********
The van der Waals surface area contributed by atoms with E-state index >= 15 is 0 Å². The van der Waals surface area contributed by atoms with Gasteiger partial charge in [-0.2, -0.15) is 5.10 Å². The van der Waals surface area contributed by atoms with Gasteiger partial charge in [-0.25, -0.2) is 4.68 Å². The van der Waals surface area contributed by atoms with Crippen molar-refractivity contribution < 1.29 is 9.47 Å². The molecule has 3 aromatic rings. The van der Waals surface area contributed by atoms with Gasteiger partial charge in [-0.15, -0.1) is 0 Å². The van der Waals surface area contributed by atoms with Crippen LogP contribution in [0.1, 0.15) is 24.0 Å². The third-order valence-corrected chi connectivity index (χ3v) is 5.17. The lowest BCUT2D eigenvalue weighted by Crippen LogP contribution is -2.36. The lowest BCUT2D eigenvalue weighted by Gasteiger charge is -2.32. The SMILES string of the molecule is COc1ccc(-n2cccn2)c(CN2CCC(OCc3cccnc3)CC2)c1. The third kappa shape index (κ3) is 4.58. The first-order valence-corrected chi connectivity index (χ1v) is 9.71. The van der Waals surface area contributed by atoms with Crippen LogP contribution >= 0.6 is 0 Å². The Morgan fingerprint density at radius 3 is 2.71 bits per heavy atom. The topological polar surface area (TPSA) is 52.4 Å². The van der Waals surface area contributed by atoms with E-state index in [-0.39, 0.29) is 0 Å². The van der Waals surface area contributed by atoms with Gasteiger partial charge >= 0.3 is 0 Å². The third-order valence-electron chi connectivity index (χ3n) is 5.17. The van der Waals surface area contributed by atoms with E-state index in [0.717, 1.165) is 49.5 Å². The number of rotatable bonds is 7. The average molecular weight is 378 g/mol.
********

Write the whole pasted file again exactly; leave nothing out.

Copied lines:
The van der Waals surface area contributed by atoms with E-state index >= 15 is 0 Å². The van der Waals surface area contributed by atoms with Gasteiger partial charge in [-0.2, -0.15) is 5.10 Å². The van der Waals surface area contributed by atoms with Gasteiger partial charge in [-0.25, -0.2) is 4.68 Å². The van der Waals surface area contributed by atoms with Crippen molar-refractivity contribution < 1.29 is 9.47 Å². The molecule has 3 aromatic rings. The van der Waals surface area contributed by atoms with Gasteiger partial charge in [-0.15, -0.1) is 0 Å². The van der Waals surface area contributed by atoms with Crippen LogP contribution in [0.1, 0.15) is 24.0 Å². The third-order valence-corrected chi connectivity index (χ3v) is 5.17. The lowest BCUT2D eigenvalue weighted by Crippen LogP contribution is -2.36. The lowest BCUT2D eigenvalue weighted by Gasteiger charge is -2.32. The SMILES string of the molecule is COc1ccc(-n2cccn2)c(CN2CCC(OCc3cccnc3)CC2)c1. The third kappa shape index (κ3) is 4.58. The first-order valence-corrected chi connectivity index (χ1v) is 9.71. The van der Waals surface area contributed by atoms with Crippen LogP contribution >= 0.6 is 0 Å². The Morgan fingerprint density at radius 3 is 2.71 bits per heavy atom. The topological polar surface area (TPSA) is 52.4 Å². The van der Waals surface area contributed by atoms with E-state index in [-0.39, 0.29) is 0 Å². The van der Waals surface area contributed by atoms with Gasteiger partial charge >= 0.3 is 0 Å². The third-order valence-electron chi connectivity index (χ3n) is 5.17. The van der Waals surface area contributed by atoms with E-state index in [0.717, 1.165) is 49.5 Å². The number of rotatable bonds is 7. The average molecular weight is 378 g/mol.